Sections of the land are prone to flooding during rains, bringing life in the area to a standstill.

But hope is on the horizon, as the government puts in place measures to cushion the residents from the harsh life.

Ewaso Ng’iro North Development Authority (ENNDA) has started constructing Chafachachane dam, with a capacity of 500,000 cubic metres, funded by the national government.

ENNDA chairman Mohamed Liban is confident that the dam will eventually serve a livestock population of at least 300,000 and may attract more settlers to the area.

When the Standard Digital team visited the site, the contractor was excavating the dam, which is earmarked for completion in six months. Assistant engineer Wato Qonchoro says the dam is about 25 per cent complete.

With the dam set to tap rainwater from Mount Marsabit, residents in Mudhe and neighbouring communities will be assured of supply all year round. “Our lives will change. We will no longer be forced to keep moving. We can stay in one place and get a school for our children,” says Karayu. “The soil is also arable, so we can start growing food instead of buying,” says Sora.

With availability of water, the residents can irrigate the dry land and plant beans, watermelons and vegetables.

Residents of Eres Teno, who occupy sections of the remote village of Eres Teno in Wajir North, which borders Ethiopia, are also optimistic that life will soon change following plans to construct a dam in the area.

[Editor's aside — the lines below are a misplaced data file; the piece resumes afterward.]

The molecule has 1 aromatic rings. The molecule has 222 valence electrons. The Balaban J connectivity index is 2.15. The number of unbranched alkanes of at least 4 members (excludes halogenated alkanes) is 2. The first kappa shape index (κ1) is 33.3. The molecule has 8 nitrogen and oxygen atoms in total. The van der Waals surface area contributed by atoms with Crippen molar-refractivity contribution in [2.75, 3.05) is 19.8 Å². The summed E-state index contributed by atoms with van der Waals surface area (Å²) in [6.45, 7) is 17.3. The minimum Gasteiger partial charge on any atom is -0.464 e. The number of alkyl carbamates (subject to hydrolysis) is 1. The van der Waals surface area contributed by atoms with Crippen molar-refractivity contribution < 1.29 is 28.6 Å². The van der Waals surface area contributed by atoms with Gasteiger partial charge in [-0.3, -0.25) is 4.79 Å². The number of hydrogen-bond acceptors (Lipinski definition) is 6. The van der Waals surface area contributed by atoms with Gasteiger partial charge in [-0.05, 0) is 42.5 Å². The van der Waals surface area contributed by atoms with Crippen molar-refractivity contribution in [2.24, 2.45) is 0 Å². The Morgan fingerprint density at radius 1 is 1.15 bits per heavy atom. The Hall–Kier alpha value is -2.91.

ENNDA has started works on the Eres Teno dam that is expected to hold 200,000 cubic metres of water.

The residents say water scarcity is their biggest challenge.

“We sometimes feel left behind as Kenyan citizens. This is the first development project we have witnessed since independence,” says Mohamed Abdullahi Hassan, chairman of the Eres Teno community, gazing at the heavy machinery dredging the dam in the background.

He is optimistic that more development projects will be set up in the region.

Women and children brave the 30km walk trip through the blazing heat to buy clean water in Kadaduma, Ethiopia. “It is exhausting. If we leave at 6am, we return at around midday, but we still have other chores such as cooking and washing clothes,” Halima says.

“We have access to dams that the Intergovernmental Authority on Development constructed at the border with Ethiopia for shared use by Kenyan and Ethiopian communities living in the region,” Hassan says.

Residents however complain that the water is not clean, and that they are often forced to cross go to Kadaduma, where they buy 15 gallons for Sh750, which is only enough for two days.